British newspapers: Unethical and sensationalised? Yeah, but so what

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Papers

(Pic: by Nick Clapp, of newspapers)

It’s often said newspapers have no morals, ethics or sensitivity. People complain about them being biased, sensationalised and prejudiced.

To be honest, this is largely true. And I for one am glad that’s the case.

No responsibility

 The truth is, newspapers have no genuine responsibility to be ‘fair’ and ‘objective’.

This is because they are not public service organisations. Yes, papers play a part in maintaining democracy.

But don’t forget, they are organisations designed to make profits and money first and foremost.

This is why they are full of adverts and fight so hard to get noticed amongst the competition. Don’t get me wrong, I’m not advocating papers lying or making up stories.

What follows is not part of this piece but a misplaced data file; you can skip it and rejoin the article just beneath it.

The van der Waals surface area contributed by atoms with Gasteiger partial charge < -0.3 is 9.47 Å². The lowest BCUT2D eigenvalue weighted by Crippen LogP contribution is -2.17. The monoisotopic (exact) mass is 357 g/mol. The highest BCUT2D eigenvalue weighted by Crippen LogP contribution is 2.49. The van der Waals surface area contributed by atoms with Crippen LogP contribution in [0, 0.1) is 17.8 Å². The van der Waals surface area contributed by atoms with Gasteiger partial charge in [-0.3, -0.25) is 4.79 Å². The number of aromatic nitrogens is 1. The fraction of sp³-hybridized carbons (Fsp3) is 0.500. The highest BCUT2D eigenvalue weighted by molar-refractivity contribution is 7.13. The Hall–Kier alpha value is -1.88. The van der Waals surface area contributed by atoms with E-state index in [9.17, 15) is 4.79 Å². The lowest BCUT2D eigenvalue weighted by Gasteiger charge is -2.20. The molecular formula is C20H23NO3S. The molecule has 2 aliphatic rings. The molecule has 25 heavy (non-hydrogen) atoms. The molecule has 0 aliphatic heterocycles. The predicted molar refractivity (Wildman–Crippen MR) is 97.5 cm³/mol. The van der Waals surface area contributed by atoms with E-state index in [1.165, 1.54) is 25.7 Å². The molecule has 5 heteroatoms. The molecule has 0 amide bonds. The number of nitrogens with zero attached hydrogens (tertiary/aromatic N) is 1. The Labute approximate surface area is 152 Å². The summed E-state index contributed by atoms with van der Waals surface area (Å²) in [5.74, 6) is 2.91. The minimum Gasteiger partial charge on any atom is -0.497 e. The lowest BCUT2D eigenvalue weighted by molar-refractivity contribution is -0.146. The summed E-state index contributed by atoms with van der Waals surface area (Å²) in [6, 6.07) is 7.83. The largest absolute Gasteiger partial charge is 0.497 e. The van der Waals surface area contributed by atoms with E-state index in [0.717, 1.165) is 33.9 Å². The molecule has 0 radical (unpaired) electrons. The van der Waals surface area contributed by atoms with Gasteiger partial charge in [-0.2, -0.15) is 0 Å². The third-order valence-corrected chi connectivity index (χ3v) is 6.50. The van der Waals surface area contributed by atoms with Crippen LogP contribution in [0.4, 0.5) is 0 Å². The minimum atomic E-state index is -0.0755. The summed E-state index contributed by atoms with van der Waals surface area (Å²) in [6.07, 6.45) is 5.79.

I’m just saying it’s not right or fair to expect them to be impartial.

As journalism students, we are told ‘don’t let the facts get in the way of a good story.’ It’s probably the best piece of advice I’ve heard so far.

You may think what I’m saying is pretty unethical. But why is it? There’s no shame in trying to sell newspapers.

Techniques

Headline puns, big pictures and shocking headlines are the best way to do this.

Would you want to read something written in plain, boring language? No, nobody would. It may be factually correct, but it wouldn’t be interesting.

Take for example today’s Daily Express. This isn’t a paper I normally read, and I’m not advocating views in it. But as an example, think about this headline.